Yes, doing proper breakfalls in judo competition means you increase the likelihood that your opponent will score and achieve higher scores for a given throw.
Noted judo coach Gerald Lafon has made a lot of noise about how this presents the competitive judoka with contradictory goals:
Certainly, the most costly exercise in Judo in terms of wins or losses is the yoko ukemi with arm bash, which results in a full point.
Lafon espouses the use of unorthodox ukemi:
For the last twenty years, I haven’t taught my students how to do ukemi, at least not the traditional ukemi one thinks of when the word is uttered. Modernists call that form of ukemi mat bashing. If you ask many Judo people in Southern California what they think of me, the very first thing out of their mouths is “he doesn’t teach his kids how to fall” as they roll their eyes and imply that I am crazy.
Regardless of why traditional ukemi is what it is today, many modern participants in Judo, especially competitors, resort to all sorts of maneuvers to prevent falling on their back. For the most part, these skills are developed without the benefit of structured class training.
He explicitly teaches turn-outs, under-rotation, over-rotation, and other methods for avoiding landing on one's back in shiai. The benefits of this approach can be debated for the recreational judoka, as can the prioritization of this for the competitive judoka, but acrobatics have potent results in competition. Gymnastics are an addition to your first lines of defense against being thrown (grip dominance, footwork, hip blocks, drilled counterattacks, balance) and less-preferred ways to prevent throws (straight-arming, direct resistance).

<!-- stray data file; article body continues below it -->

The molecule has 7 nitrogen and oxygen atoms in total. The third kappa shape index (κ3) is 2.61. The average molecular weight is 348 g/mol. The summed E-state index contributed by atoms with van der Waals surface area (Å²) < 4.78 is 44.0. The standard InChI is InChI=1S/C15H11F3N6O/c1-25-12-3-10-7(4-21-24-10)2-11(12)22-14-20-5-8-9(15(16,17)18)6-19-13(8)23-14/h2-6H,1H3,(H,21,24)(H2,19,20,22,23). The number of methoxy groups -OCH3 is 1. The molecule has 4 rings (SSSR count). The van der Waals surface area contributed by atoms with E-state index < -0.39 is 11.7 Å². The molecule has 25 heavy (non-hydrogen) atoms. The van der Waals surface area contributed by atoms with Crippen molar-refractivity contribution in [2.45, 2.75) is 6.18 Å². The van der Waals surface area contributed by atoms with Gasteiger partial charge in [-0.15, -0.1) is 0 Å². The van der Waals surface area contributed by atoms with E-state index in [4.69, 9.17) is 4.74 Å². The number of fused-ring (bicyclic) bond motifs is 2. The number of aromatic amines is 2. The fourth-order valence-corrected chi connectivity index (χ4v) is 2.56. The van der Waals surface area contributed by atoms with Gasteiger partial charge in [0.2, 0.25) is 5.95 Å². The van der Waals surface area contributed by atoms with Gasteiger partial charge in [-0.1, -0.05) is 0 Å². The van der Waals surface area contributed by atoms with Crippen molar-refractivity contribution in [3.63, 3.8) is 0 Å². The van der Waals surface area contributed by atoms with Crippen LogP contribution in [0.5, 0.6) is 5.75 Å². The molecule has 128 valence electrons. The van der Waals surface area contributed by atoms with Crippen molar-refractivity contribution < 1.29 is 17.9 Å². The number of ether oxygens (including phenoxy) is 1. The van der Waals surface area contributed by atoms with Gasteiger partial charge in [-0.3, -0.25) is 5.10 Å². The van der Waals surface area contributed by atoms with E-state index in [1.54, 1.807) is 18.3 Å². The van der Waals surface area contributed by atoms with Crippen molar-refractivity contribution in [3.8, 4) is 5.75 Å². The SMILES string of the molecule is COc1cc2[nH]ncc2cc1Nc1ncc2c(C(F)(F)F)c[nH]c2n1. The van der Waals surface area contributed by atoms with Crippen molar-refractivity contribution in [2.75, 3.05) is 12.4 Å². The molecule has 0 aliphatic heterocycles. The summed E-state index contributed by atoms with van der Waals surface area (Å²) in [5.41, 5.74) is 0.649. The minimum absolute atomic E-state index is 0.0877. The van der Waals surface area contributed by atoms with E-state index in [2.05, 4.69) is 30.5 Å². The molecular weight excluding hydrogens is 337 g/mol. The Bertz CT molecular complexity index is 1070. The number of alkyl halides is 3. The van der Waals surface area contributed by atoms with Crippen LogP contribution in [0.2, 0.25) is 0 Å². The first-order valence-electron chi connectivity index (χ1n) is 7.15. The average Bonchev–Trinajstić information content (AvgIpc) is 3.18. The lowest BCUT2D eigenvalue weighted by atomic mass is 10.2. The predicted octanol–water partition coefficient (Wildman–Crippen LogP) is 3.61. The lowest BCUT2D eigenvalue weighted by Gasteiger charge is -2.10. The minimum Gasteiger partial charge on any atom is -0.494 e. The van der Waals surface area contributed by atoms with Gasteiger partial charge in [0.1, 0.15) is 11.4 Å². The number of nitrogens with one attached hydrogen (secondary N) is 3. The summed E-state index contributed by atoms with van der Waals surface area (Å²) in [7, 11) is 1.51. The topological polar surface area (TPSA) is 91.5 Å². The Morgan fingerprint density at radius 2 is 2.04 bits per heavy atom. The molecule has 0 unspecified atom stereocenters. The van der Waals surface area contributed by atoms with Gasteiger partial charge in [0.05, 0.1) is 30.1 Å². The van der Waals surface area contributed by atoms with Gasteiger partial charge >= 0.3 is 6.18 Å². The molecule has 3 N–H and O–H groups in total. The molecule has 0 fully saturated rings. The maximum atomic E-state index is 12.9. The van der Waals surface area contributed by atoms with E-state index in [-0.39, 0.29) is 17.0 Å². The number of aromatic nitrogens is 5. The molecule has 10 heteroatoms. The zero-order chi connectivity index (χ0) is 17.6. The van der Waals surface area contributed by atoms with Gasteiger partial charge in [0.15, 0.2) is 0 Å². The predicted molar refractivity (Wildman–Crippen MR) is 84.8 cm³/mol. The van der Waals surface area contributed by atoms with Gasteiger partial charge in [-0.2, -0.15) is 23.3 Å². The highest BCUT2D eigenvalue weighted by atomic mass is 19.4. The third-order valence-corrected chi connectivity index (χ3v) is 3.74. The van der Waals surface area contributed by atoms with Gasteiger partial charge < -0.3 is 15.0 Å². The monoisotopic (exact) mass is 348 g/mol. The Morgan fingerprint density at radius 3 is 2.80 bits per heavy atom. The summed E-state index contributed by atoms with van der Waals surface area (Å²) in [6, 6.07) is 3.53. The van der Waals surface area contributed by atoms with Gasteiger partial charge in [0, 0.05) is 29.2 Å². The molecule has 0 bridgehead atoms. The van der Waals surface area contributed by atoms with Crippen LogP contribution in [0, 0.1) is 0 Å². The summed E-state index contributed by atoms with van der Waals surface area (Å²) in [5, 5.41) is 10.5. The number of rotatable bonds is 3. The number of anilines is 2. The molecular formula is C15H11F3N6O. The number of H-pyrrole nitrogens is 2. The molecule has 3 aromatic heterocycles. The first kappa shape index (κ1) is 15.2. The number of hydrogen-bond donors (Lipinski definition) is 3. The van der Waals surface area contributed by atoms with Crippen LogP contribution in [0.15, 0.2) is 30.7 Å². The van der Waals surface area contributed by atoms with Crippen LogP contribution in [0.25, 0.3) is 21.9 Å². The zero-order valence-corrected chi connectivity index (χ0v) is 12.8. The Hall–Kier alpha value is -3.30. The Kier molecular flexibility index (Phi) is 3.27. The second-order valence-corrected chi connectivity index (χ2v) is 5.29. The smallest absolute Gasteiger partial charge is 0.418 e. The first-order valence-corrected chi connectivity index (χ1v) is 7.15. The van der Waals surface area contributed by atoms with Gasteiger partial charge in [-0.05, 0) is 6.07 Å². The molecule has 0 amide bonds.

Remember, though, that the purpose of taking a fall is to avoid injury. The degree and frequency with which you refuse ukemi is directly correlated with risk of getting hurt. I've sustained moderate injuries because I decided to fall on my front rather than get turned over by a sumi-gaeshi. That's a risk I took for a major competition. Decide: how much injury am I willing to risk for this match?
Shiai is not randori. Your job in randori is often to take your opponent's throws. Your job in shiai is to defeat the opponent, only taking his throws when you are legitimately forced to against your will on fear of injury. Adapting to this might take a few competitions. I recommend competing frequently, particularly in local competitions, to thoroughly learn this lesson.
A competitor's randori should include at least some rounds that are more like shiai, where you demand a much more effective throw to take ukemi from a partner's waza. If your club has them, you can also practice by training harder and more uncooperatively with some of the more fit and vigorous competitors in your club. Do not do this too much, do not do this with new students, do not do this to the degree that higher ranks see it necessary to bury you with makikomi so you stop being overly competitive inside the dojo.
But whatever you do, don't go to shiai and take a fall the way you do in class. Play loose, but stay uncooperative. This is one of the most powerful benefits of hard, competitive martial arts: you must learn to fight hard without being stiff, and to apply technique vigorously against a fully resisting opponent instead of a somewhat-cooperative fellow student in class.